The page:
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Discussion Starter #1
A lot of people learn first, and then do it. Me? I learn by doing it. First Bike, didnt really learn first. .

(H2Omax1 at the dealer) "OOH. . that yellow one looks fast, I want that One" :grinbounc

Jet Skis. . .
Seller: "Have you ever owned one of these before?"
H2Omax1: "No, but they look really fun. . .I'll take 'em!"

And then learn the hard way: "You mean I was supposed to drain the gas and flush the jet pumps before winter?" :nuts

So this time, I figured I would ask first. . . I'm thinking about making my F3 a track bike. Having NEVER raced and knowing not all that much about mods (yes, my F4i is 100% stock even after 2 years) What should I consider doing? The F3 is in good shape now, (except for rash on the plastics and a slightly bent brake lever). Other than that, it's stock. Where do I go from here? Goal is to do it with minimal funds. (Why buy an exhaust if I can hacksaw at the headers? :cool: )

(. . . or maybe I should just keep it at 55 :rolleyes )
 

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I'd go with a trackday class, then good tires, then suspension, then another class, then a couple more trackdays...then start some horsepower mods...
 

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You don't need any mods. Just get the suspension setup for your weight, and riding style. Put a set of rennsports on it. And ride that bitch like you stole it!
 

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Meh2u said:
Track days are expensive...
Pffp... riding a full day on the track is more fun than a full year on the street.
It doesn't cost that much for all you get.
With most clubs you'll get expert advice and instruction, suspension setup advice, corner workers and track marshalls, on sight EMS... and the most fun you'll ever have on two wheels.

Just make sure your tires, brakes and suspension are all in good shape. Do it!
 

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jk750 said:
Pffp... riding a full day on the track is more fun than a full year on the street.
It doesn't cost that much for all you get.
With most clubs you'll get expert advice and instruction, suspension setup advice, corner workers and track marshalls, on sight EMS... and the most fun you'll ever have on two wheels.

Just make sure your tires, brakes and suspension are all in good shape. Do it!
Worth every penny and more. A lot of times, it's cheaper than the MSF, and you learn so much more. (though you only take the MSF once)...
 

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Anti-Hero said:
You don't need any mods. Just get the suspension setup for your weight, and riding style. Put a set of rennsports on it. And ride that bitch like you stole it!
ditto...

If you have never done a track day improving your skills will make a b***** difference than ANYTHING you do to your bike. But do get the suspension setup...you could probably do this yourself by researching online, but I got mine done for $20 by racetech at the track.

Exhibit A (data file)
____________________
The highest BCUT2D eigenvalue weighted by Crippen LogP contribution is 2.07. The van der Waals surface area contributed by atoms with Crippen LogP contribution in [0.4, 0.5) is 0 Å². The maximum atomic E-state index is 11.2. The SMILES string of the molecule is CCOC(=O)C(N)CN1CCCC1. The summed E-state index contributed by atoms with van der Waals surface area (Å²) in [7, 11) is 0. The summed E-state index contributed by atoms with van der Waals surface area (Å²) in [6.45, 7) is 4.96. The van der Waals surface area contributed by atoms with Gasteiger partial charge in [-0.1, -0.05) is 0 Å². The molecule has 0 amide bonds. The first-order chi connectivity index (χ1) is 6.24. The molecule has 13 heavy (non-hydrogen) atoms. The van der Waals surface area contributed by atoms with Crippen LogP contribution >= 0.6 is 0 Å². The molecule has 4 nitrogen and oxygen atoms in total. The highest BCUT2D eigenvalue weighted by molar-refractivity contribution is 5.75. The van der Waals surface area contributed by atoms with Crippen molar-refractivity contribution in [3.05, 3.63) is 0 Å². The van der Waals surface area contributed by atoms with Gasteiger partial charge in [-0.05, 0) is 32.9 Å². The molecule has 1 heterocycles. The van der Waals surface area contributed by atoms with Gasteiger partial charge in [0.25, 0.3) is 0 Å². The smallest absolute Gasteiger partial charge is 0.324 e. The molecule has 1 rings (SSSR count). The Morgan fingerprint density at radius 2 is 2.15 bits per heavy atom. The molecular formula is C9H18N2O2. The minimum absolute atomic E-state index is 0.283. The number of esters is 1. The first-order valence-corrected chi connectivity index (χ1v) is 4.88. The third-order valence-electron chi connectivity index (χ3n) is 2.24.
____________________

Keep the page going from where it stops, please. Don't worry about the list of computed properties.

Worry about moding your bike after you have done a few track days.
 

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H2Omax1. Are you going to Mid-Ohio? Are you going threw STT?
 

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Never racing before and being really interested my self this topic makes me wonder. I have read to death about set ups and what to mod etc etc. But like said eirlier "set the suspension to your weight, and riding style" but if you have never raced before you don't really have a style correct? any advice on how to determine a "riding style"?
 

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Discussion Starter #11
Great point Josh. I dont know where the suspension should be set. What are the advantages of hard Vs. Soft. Also, for tires, I have a set of Metzler M1's on my F4i, which I love. Are these a good track tire to use, or should I get race tires?

Blurbo, I'm thinking Mid-Ohio, but I dont know what STT is. I've never been to either.

So is this a better use for the bike than getting a huge sprocket and a wheelie bar? :grinbounc
 

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hard soft depends on your riding style. when told, "get your suspension set up for your weight" they mean getting the correct amount of suspension sag for your weight. basically meaning getting preload set so the bike is neither undersprung ( not enough preload ) or over sprung (too much preload) after getting the sag set you adjust compression and rebound damping for your style and abilty. a person who is a hard braker may wants some more compression damping to keep the front end compliant. a person who is not hard onteh brakes may want less compression damping because they aren't using all of their suspension travel on braking.

we could go on and one but until you get out there someof this is not going to make fuck-all sense.

the important things is making sure the bike is safe. remove, tape teh lights. pull off the kickstand (yes, take it off) safety wire the oil fill cap, filter and drain bolt. (some groups don't require it but it is a good thing to do) drain the radiator adn fill with distilled water and water wetter. (anti freeze is just as slippery as oil if spilled)

get a good set of tires. they don't have to be race tires but should be something sporty. none of those long life/minimal wear or OEM tires. a good set of brake pads and braided lines wouldn't hurt but aren't required. there is a good article on Sportrider.com about setting up suspension sag. you can also do it at the track too.
 
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